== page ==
How does Scout change during the Tom Robinson case in To Kill a Mockingbird?
1 Answer | Add Yours
Scout develops more understanding of the trial process and empathy for the Ewell and Robinson families during the trial.
In the weeks and months leading up to the trial, Scout learns a lot about the legal process. She does not really understand why her father is defending Tom Robinson, what Robinson is accused of, or why the residents of the town are reacting to her father with such disdain. During the trial, she learns about the roles of race and class.
Scout follows the testimony well, and understands that Mayella had a tough life.
As Tom Robinson gave his testimony, it came to me that Mayella Ewell must have been the loneliest person in the world. She was even lonelier than Boo Radley, who had not been out of the house in twenty-five years. (ch 19)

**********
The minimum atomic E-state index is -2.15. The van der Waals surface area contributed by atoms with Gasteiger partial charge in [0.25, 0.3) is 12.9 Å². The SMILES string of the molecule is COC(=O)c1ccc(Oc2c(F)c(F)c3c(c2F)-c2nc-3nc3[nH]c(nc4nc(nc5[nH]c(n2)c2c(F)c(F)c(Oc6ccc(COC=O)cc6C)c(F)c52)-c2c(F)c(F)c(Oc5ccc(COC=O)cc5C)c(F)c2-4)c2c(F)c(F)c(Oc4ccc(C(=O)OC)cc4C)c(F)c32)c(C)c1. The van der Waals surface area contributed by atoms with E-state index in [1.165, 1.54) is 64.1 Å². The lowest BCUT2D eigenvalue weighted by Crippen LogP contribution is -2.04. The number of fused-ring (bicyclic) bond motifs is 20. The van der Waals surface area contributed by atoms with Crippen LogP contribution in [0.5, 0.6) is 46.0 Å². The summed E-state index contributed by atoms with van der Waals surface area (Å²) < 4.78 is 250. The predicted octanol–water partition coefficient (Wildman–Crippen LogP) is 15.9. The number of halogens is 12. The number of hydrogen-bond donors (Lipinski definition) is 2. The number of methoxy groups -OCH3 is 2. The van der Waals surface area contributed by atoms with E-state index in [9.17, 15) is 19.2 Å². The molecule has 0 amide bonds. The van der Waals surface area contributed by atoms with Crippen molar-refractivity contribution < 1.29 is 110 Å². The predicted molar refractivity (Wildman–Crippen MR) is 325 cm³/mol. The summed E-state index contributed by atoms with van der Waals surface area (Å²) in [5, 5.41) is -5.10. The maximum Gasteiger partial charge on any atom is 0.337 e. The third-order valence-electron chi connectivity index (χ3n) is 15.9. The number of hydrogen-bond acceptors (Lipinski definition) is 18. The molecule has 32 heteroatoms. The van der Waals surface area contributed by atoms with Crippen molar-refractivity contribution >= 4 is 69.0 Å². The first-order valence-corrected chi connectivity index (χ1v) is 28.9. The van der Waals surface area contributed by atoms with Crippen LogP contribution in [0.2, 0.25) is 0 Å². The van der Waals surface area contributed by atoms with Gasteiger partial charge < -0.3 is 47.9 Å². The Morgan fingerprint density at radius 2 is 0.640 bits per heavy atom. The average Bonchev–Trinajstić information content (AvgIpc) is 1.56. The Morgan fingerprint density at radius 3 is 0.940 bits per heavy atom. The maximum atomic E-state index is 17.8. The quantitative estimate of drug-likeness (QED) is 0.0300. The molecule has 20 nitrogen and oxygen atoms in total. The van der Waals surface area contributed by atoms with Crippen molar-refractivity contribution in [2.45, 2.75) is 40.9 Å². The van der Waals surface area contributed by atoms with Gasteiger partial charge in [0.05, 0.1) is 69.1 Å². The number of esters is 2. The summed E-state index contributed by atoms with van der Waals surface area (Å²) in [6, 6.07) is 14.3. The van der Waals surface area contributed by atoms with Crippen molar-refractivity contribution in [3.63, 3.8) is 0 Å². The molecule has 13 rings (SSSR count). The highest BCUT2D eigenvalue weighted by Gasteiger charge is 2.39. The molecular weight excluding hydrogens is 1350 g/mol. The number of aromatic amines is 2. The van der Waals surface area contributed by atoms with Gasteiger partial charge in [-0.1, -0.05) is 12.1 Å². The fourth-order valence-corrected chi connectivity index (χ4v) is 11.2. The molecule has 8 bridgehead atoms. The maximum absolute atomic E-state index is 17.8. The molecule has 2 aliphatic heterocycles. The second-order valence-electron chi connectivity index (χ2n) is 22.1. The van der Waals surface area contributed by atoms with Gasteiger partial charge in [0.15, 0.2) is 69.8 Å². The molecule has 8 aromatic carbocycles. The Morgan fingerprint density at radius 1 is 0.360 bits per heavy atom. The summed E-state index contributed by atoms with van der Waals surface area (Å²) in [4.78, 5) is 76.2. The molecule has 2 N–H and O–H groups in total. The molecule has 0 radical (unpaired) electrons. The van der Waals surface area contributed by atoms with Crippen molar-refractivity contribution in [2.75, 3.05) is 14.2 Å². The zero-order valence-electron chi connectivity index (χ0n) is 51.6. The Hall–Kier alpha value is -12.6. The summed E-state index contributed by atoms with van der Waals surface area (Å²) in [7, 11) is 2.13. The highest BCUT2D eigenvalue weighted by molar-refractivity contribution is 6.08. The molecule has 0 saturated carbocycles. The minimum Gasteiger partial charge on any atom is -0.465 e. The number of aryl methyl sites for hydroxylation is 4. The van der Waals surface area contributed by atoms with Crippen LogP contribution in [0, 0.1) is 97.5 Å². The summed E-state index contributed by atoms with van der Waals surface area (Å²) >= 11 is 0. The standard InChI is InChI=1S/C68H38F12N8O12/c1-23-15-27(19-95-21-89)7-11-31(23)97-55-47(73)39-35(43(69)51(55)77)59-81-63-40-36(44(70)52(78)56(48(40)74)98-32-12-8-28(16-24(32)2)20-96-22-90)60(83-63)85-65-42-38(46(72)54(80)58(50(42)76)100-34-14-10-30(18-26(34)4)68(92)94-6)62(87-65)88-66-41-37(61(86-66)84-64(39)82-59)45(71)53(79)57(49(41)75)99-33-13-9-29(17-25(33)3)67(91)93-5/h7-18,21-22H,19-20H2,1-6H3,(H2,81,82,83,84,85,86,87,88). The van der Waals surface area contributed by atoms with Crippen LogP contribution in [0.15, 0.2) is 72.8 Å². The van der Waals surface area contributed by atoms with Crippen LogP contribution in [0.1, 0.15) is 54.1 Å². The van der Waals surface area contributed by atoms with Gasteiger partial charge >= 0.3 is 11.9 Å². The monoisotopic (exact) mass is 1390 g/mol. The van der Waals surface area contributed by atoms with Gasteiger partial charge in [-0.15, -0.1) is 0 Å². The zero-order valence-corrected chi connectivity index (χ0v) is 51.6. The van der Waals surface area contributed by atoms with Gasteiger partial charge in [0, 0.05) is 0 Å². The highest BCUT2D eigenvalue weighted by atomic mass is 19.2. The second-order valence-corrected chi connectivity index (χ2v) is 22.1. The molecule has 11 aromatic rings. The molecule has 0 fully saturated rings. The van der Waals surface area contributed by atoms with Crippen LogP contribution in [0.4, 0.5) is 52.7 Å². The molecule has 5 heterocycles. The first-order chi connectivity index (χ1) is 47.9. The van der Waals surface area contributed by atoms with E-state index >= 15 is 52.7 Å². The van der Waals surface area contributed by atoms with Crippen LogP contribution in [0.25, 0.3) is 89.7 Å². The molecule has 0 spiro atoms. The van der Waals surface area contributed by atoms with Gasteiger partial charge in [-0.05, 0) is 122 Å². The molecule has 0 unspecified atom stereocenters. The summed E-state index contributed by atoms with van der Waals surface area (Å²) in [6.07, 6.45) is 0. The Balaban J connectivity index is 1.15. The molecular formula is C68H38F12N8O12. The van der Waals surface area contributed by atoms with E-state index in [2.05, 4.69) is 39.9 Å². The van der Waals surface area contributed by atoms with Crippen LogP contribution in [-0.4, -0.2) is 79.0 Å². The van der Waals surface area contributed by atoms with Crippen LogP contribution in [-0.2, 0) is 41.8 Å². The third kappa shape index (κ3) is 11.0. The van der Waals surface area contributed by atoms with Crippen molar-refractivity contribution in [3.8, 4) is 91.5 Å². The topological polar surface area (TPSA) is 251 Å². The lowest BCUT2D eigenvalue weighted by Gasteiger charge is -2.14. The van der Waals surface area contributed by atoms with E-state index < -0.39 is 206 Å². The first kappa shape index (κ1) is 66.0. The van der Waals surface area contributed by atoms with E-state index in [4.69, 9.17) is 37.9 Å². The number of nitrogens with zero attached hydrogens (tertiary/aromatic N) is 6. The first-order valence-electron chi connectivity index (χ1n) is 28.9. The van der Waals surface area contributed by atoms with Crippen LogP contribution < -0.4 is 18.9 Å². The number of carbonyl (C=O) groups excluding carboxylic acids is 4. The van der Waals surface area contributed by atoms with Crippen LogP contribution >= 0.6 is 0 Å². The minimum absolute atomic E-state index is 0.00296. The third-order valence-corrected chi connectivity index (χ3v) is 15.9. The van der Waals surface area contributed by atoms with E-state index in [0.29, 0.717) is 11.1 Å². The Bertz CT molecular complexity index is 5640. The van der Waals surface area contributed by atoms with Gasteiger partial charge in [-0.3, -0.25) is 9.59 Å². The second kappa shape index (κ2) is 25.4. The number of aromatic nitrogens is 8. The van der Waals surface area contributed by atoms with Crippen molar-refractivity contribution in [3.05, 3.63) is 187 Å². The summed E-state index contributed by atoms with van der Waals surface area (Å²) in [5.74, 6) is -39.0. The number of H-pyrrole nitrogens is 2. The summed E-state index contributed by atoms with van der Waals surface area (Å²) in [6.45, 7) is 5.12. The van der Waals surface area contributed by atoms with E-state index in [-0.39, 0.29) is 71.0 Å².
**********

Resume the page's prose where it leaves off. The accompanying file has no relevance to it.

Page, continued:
This demonstrates an understanding of class and empathy. Scout realizes that Mayella, as an Ewell, has certain disadvantages.
Scout also develops an understanding of race as she thinks about Tom Robinson’s life, and the people’s reactions to him. For example, when Tom says he felt sorry for Mayella, Scout realizes that this is a fatal mistake.
The witness realized his mistake and shifted uncomfortably in the chair. But the damage was done. Below us, nobody liked Tom Robinson's answer. (ch 19)
Join to answer this question
Join a community of thousands of dedicated teachers and students.Join eNotes